2

Let’s say in my EF6 project [Database-first approach] I have a complex type called Address [just to clarify my complex type does not have any identity and is only a merge of aggregation of standalone data and it is not even responsible for its own persistence]

Currently I have all the fields associated with the address as direct properties for the constituent parts of the address and have the following automatically-generated definition for Person class:

public class Person
{
    public int Id { get; set; }
    public string Name { get; set; }
    public Nullable<int> Easting { get; set; }
    public Nullable<int> Northing { get; set; }
    public string Building { get; set; }
    public string County { get; set; }
    public string PostCode { get; set; }
    public string StreetName { get; set; }
    public string StreetNumber { get; set; }
    public string Town { get; set; }
    public string Unit { get; set; }
    public string Village { get; set; }
    public int CountryId { get; set; }
}

Ideally I would like to have something like the following [every time I update model from database]:

public class Person         
{
    public int Id { get; set; }
    public string Name { get; set; }
    public Address Address { get; set; }
}

public class Address
{
    public Nullable<int> Easting { get; set; }
    public Nullable<int> Northing { get; set; }
    public string Building { get; set; }
    public string County { get; set; }
    public string PostCode { get; set; }
    public string StreetName { get; set; }
    public string StreetNumber { get; set; }
    public string Town { get; set; }
    public string Unit { get; set; }
    public string Village { get; set; }
    public int CountryId { get; set; }
}

How would I be able to have all address related fields as an aggregated field called Address when I update my model from the database (SQL Server 2012)?

As far as I know the only way forward is modifying T4 template. If your only suggested solution is T4 template alternation could you please show me some sample projects taking similar strategies or provide your own version.

8
  • Do you use code-first approach? I had no issues with complex types when worked with EF6 and code-first approach. Columns with prefix Address (e.g. Address_Easting, Address_Northing, Address_Building) should be created in table Person by default. If you use database-first approach then simply follow naming pattern for address related columns. – Ilya Palkin Oct 18 '14 at 21:58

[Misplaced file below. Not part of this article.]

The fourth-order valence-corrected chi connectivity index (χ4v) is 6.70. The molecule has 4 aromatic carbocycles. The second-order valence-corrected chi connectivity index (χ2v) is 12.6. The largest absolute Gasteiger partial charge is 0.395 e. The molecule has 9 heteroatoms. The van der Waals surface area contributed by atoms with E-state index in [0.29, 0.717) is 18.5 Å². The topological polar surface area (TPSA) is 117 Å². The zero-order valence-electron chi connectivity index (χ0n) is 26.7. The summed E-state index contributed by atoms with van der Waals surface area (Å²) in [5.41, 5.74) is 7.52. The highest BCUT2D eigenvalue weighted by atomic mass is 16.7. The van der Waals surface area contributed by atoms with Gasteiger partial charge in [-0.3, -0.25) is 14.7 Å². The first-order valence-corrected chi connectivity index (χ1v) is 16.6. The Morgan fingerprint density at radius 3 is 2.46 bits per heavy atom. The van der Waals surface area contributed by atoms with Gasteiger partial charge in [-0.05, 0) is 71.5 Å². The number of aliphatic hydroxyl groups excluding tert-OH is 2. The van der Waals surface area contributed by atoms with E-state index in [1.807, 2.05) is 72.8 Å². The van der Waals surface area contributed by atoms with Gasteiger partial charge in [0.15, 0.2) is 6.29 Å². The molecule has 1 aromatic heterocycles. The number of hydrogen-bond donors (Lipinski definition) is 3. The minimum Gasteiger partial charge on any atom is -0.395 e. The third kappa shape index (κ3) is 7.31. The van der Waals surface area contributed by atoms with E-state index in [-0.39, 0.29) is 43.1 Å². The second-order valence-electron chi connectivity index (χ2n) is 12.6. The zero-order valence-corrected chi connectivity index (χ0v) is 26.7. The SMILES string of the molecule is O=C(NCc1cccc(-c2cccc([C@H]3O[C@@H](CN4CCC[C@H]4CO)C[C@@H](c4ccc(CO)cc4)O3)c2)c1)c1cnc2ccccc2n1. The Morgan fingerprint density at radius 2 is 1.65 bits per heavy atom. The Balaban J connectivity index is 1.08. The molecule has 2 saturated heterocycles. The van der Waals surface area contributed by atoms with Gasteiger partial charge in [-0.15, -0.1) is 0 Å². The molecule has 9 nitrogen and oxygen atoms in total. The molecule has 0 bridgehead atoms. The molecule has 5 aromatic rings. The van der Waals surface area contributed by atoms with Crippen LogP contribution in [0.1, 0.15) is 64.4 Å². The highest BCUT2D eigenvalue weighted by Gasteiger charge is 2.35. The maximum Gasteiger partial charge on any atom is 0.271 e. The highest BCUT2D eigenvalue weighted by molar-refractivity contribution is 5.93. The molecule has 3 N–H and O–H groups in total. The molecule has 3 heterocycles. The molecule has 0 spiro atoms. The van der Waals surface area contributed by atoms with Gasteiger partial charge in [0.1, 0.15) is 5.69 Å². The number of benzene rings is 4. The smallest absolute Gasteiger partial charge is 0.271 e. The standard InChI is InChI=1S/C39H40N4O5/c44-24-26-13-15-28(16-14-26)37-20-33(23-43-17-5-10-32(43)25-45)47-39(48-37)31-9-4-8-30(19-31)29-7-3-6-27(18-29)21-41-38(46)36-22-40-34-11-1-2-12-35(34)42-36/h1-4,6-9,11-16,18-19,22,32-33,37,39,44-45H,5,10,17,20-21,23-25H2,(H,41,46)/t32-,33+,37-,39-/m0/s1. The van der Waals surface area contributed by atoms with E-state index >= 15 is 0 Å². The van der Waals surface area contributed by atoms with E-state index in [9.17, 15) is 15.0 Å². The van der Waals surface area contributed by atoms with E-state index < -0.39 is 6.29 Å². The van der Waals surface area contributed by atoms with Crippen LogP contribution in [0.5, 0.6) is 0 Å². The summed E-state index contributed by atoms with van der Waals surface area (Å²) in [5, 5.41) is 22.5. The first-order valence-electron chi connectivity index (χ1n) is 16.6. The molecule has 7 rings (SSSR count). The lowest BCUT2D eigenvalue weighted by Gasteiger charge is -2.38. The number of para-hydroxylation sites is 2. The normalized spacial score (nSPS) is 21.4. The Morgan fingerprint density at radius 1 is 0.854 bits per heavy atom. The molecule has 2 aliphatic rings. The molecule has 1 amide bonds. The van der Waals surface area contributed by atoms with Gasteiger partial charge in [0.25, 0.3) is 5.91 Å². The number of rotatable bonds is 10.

• 2
    I Specifically mentioned this is a Database-first model in the question title. – MHOOS Oct 20 '14 at 8:02
  • Have you tried moving the address properties to a complex type in the EF designer (msdn.microsoft.com/en-us/data/jj680147.aspx)? – Chris Oct 22 '14 at 15:51
  • Did you read the link you sent me yourself?It says:"When you build the conceptual model, warnings about unmapped entities and associations may appear in the Error List. You can ignore these warnings because after you choose to generate the database from the model, the errors will go away". I don't know how else I should make this clearer that this is a Database-First project and model is generated based on the given database. – MHOOS Oct 22 '14 at 16:00
  • yeah, I stood up a database with a table matching the schema implied by your first object above and generated a model using db-first. I followed the steps in the link and was able to refactor the address properties into a separate complex type. Using Linq, I was able to query like this: using (var context = new sandboxEntities()) { var persons = from a in context.Persons where a.Address.Building == "Building A" select a; } – Chris Oct 22 '14 at 16:05
0

When you use database first approach in EF you lay all responsibility for resulting classes on generator. So you cannot get complex type Address in this approach. You should use other approaches to get what you want. If I were you I would use code first approach and write mapping from existing database to classes in code.

0

You can use TPH to achieve what you want for example:

in your classes you will have the following:

1- class Person

public class Person
{
    public int Id{get; set;}
    public string Name{get; set;}
}

2- class address inherited from the class person

public class Address: Person
{
    public int? Easting { get; set; }
    public int? Northing { get; set; }
    public string Building { get; set; }
    public string County { get; set; }
    public string PostCode { get; set; }
    public string StreetName { get; set; }
    public string StreetNumber { get; set; }
    public string Town { get; set; }
    public string Unit { get; set; }
    public string Village { get; set; }
    public int CountryId { get; set; }
}

and in your DbContext class called "Entities" for example, you only define the following

public class Entities: DbContext
{
    public DbSet<Person> People{get; set;}
}

so what this will generate in your database?

1- it will generate a table called people containing both properties from person and address classes

2- you can access the people data either from person or from address in this way

var  db=new Entities();
var person= db.People.OfType<Person>(); // this will give you only Id  and Name properties
var address= db.People.OfType<Address>(); // this will give you the person and address details together 

hope this will help you

0

You can abstract the domain model classes from the application classes using a DTOs and Automapper.

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